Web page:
Ag Chairman Smith Introduces Grazing Reform Legislation, Less Contentious Proposal has Enormous Producer Support

Sep 17, 1997

WASHINGTON, D.C. - Oregon Congressman Bob Smith, Chairman of the House Committee on Agriculture and a leader in western livestock issues, today introduced comprehensive public lands grazing reform legislation to bring greater stability for western family ranchers and better, more scientific management of public lands.

Smith introduced "The Forage Improvement Act of 1997" this week and unveiled it at a Livestock, Dairy, and Poultry Subcommittee hearing today, pledging to have the bill considered shortly in relevant House committees, including Agriculture. The bill is the product of several months' consultation with state and national livestock associations, individual livestock producers, interested Members of Congress, and environmental groups, and enjoys overwhelming support in the western livestock community.

"Throughout the West, livestock producers are at the administrative whim of bureaucrats who literally hold sway over their lives and livelihoods. It's time to give those producers the ability to tell the banker that they can depend on laws, not the judgments and prejudices of bureaucrats, in the management of public lands and their local economies. When it comes to public lands grazing on 270 million acres, too much is left to bureaucratic judgments, and too little is spelled out in federal law," Smith said.

"I am determined not to repeat the mistakes of the past, nor to expend valuable time and effort on proposals which, while worthwhile, stand no chance of passing the House. There will no doubt be those who criticize the bill from both extremes, the left and right. That the bill gets some criticism from the extreme ends of the political spectrum probably indicates that we have drafted a very reasonable, mainstream bill, and it may well give the bill a better chance of passing. This bill, which is critical to the industry's existence, would be a substantial benefit for family ranchers and for public land management, and I intend to pursue it vigorously. It's about time we took the gun away from their heads," Smith said.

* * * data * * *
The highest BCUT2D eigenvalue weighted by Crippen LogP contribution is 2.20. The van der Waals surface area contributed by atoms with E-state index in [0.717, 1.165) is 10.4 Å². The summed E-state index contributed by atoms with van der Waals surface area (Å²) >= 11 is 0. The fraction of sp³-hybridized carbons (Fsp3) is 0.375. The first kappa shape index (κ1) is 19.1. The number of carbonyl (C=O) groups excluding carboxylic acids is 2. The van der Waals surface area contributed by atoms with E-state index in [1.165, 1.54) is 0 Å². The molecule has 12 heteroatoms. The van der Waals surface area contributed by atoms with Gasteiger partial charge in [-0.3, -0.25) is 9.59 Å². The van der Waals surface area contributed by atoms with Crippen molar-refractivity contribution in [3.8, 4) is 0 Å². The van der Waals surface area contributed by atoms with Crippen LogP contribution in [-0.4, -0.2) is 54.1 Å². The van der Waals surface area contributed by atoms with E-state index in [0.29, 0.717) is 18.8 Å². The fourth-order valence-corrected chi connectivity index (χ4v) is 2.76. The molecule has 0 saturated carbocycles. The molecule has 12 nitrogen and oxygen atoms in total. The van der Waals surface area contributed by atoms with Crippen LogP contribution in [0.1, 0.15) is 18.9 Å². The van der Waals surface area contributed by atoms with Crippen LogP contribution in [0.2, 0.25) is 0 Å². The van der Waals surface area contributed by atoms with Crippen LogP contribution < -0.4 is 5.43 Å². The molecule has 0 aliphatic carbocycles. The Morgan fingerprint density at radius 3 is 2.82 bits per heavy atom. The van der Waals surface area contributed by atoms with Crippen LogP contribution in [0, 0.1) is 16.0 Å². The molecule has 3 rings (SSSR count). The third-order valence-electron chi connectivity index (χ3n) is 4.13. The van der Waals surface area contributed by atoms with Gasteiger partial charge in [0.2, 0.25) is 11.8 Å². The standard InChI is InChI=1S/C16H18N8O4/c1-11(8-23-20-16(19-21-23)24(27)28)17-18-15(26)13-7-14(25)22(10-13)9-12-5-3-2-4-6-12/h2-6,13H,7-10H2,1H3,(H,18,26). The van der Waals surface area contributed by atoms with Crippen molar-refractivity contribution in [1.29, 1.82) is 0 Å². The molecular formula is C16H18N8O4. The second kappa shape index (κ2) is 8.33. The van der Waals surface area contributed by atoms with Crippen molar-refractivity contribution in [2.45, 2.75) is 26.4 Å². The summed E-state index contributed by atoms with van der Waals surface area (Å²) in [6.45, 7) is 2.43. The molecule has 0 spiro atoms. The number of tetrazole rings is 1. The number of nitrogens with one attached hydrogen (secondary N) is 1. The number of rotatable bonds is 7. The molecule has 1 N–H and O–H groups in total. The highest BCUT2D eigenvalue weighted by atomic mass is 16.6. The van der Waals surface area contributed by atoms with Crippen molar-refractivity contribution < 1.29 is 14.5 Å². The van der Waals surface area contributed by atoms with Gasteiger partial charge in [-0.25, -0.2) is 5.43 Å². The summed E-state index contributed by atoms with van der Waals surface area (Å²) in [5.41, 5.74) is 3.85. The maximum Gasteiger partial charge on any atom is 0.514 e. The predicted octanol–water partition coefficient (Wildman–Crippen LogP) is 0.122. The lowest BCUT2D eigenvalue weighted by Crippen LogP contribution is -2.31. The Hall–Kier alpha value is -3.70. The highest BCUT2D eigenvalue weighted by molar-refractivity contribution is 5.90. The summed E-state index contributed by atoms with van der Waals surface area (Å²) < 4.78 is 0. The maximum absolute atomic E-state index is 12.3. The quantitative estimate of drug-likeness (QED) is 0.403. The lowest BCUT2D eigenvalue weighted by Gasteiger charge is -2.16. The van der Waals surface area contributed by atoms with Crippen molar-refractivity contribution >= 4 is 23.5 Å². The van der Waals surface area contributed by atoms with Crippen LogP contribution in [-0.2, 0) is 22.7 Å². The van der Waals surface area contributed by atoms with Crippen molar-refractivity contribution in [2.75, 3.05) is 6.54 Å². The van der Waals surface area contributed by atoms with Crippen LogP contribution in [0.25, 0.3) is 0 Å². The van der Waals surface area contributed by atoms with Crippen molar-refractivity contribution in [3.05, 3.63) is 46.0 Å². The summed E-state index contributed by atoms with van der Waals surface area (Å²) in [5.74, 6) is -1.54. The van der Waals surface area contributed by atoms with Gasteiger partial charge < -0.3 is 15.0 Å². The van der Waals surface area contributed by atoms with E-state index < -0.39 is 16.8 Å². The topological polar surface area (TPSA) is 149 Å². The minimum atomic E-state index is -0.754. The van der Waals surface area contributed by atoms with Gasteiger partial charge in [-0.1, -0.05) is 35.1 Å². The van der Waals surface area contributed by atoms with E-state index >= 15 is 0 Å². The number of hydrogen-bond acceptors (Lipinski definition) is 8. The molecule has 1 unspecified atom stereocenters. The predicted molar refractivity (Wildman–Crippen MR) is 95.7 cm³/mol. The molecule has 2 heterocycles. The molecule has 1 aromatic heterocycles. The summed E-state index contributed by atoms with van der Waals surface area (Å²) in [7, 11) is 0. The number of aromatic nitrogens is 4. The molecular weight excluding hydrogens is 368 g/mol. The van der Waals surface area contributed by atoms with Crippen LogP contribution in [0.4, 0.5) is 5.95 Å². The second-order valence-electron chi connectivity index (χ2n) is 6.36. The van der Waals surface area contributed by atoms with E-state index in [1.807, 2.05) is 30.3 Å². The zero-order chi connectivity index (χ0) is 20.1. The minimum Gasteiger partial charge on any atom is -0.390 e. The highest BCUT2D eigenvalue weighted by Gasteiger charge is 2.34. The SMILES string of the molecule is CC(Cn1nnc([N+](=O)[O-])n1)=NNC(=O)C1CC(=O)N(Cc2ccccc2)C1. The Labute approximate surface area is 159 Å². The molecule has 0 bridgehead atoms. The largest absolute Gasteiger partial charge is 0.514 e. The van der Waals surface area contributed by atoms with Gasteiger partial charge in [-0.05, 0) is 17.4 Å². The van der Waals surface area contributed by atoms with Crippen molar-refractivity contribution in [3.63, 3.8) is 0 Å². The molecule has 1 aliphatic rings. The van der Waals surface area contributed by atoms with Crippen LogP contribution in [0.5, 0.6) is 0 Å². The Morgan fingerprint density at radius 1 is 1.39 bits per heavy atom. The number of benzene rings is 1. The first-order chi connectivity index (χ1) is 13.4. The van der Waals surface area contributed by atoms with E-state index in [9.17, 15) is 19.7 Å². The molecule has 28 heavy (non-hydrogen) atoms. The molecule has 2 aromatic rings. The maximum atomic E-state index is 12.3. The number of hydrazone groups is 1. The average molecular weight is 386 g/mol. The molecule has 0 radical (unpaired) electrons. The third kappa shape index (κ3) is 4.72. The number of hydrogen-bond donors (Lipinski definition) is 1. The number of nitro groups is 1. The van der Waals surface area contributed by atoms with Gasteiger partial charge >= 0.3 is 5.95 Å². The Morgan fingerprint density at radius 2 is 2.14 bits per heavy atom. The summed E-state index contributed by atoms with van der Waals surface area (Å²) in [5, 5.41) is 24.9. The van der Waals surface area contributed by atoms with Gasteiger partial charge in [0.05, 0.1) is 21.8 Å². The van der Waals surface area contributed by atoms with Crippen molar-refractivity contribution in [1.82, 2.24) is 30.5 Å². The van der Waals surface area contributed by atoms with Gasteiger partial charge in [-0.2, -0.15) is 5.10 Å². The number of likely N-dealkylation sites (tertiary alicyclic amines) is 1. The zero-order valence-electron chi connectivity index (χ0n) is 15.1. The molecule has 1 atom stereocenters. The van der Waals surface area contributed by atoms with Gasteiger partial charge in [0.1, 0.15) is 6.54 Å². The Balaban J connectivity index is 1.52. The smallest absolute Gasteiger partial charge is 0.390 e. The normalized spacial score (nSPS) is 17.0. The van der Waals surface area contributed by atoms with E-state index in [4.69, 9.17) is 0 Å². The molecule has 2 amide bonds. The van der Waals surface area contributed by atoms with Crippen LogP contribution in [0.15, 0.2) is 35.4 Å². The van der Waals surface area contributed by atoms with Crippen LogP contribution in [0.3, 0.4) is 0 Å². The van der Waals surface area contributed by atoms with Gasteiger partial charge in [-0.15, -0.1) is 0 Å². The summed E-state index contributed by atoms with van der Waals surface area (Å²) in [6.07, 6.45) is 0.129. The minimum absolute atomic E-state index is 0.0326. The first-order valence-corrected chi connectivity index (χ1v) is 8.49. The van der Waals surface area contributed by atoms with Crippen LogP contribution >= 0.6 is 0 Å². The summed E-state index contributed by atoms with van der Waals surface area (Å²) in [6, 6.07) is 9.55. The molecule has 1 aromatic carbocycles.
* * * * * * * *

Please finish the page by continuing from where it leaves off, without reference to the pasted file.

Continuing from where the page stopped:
"The bill sets a higher grazing fee, provides for 10-year lease terms, establishes scientific monitoring to provide for more consistent range science, codifies Resource Advisory Councils (RAC) and encourages Coordinated Resource Management, and clarifies subleasing arrangements. But it does so as a matter of law, not as bureaucratic whim. Ranchers would pay higher grazing fees, but would have the security of knowing that the rug won't get jerked out from underneath them," Smith said.

"This bill is critical for California cattlemen and for producers across the West. No one has a greater stake in the sound management of public rangelands than the family ranchers who depend on them for their livelihoods. They are careful stewards of the public range and deserve this very reasonable measure of stability in their lives. Asking the federal government to stick to its word is only fair, and its time the federal government treat them with more fairness," said Rep. Richard Pombo, Chairman of the Agriculture Subcommittee on Livestock, Dairy, and Poultry.

"Farmers and ranchers across America have a right to a fundamental measure of security, which is long overdue when it comes to grazing on public lands. This bill, which I am proud to support, would be a great benefit to western family ranchers," said Rep. Charlie Stenholm (D-TX), the Committee's ranking Democrat.

Smith represents Oregon's Second Congressional District, which includes most of eastern, central, and southern Oregon, in the U.S. House of Representatives. Pombo represents California's Eleventh Congressional District. Stenholm represents Texas' Seventeenth Congressional District, a sprawling agricultural district in west central Texas.

###